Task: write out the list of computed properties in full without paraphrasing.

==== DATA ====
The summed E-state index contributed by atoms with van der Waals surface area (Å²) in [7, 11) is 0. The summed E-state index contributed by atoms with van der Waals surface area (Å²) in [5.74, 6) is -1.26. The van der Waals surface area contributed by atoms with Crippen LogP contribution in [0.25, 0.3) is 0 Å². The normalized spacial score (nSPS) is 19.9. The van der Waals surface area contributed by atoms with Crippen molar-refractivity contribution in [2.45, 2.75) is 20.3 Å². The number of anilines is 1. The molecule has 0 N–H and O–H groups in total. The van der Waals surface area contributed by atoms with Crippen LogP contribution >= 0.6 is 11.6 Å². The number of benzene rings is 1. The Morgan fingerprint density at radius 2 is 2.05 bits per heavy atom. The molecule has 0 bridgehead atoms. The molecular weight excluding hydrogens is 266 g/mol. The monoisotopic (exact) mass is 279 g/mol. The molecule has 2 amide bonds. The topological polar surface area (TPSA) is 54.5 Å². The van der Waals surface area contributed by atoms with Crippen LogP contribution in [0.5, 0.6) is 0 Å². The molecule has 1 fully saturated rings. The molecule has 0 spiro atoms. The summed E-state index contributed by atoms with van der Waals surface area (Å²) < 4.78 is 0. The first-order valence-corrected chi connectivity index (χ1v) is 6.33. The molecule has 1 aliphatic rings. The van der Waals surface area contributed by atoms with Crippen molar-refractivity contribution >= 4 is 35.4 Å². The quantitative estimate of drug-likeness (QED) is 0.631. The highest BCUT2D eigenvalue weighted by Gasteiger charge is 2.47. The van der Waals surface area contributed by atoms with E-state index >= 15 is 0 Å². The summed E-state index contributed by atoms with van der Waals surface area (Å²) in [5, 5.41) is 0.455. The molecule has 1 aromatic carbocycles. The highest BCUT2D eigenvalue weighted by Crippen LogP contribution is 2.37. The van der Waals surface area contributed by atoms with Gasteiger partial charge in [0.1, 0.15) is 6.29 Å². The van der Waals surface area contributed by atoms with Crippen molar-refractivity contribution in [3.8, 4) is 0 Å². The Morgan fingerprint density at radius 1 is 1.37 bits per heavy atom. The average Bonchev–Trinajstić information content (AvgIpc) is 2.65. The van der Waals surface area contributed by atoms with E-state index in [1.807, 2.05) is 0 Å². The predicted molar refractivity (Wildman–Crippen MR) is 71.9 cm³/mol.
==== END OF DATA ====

The summed E-state index contributed by atoms with van der Waals surface area (Å²) in [7, 11) is 0. The summed E-state index contributed by atoms with van der Waals surface area (Å²) in [5.74, 6) is -1.26. The van der Waals surface area contributed by atoms with Crippen LogP contribution in [0.25, 0.3) is 0 Å². The normalized spacial score (nSPS) is 19.9. The van der Waals surface area contributed by atoms with Crippen molar-refractivity contribution in [2.45, 2.75) is 20.3 Å². The number of anilines is 1. The molecule has 0 N–H and O–H groups in total. The van der Waals surface area contributed by atoms with Crippen LogP contribution >= 0.6 is 11.6 Å². The number of benzene rings is 1. The Morgan fingerprint density at radius 2 is 2.05 bits per heavy atom. The molecule has 0 bridgehead atoms. The molecular weight excluding hydrogens is 266 g/mol. The monoisotopic (exact) mass is 279 g/mol. The molecule has 2 amide bonds. The topological polar surface area (TPSA) is 54.5 Å². The van der Waals surface area contributed by atoms with Crippen LogP contribution in [0.5, 0.6) is 0 Å². The molecule has 1 fully saturated rings. The molecule has 0 spiro atoms. The summed E-state index contributed by atoms with van der Waals surface area (Å²) < 4.78 is 0. The first-order valence-corrected chi connectivity index (χ1v) is 6.33. The molecule has 1 aliphatic rings. The van der Waals surface area contributed by atoms with Crippen molar-refractivity contribution >= 4 is 35.4 Å². The quantitative estimate of drug-likeness (QED) is 0.631. The highest BCUT2D eigenvalue weighted by Gasteiger charge is 2.47. The van der Waals surface area contributed by atoms with E-state index >= 15 is 0 Å². The summed E-state index contributed by atoms with van der Waals surface area (Å²) in [5, 5.41) is 0.455. The molecule has 1 aromatic carbocycles. The highest BCUT2D eigenvalue weighted by Crippen LogP contribution is 2.37. The van der Waals surface area contributed by atoms with Gasteiger partial charge in [0.1, 0.15) is 6.29 Å². The van der Waals surface area contributed by atoms with Crippen molar-refractivity contribution in [3.8, 4) is 0 Å². The Morgan fingerprint density at radius 1 is 1.37 bits per heavy atom. The average Bonchev–Trinajstić information content (AvgIpc) is 2.65. The van der Waals surface area contributed by atoms with E-state index in [1.807, 2.05) is 0 Å². The predicted molar refractivity (Wildman–Crippen MR) is 71.9 cm³/mol.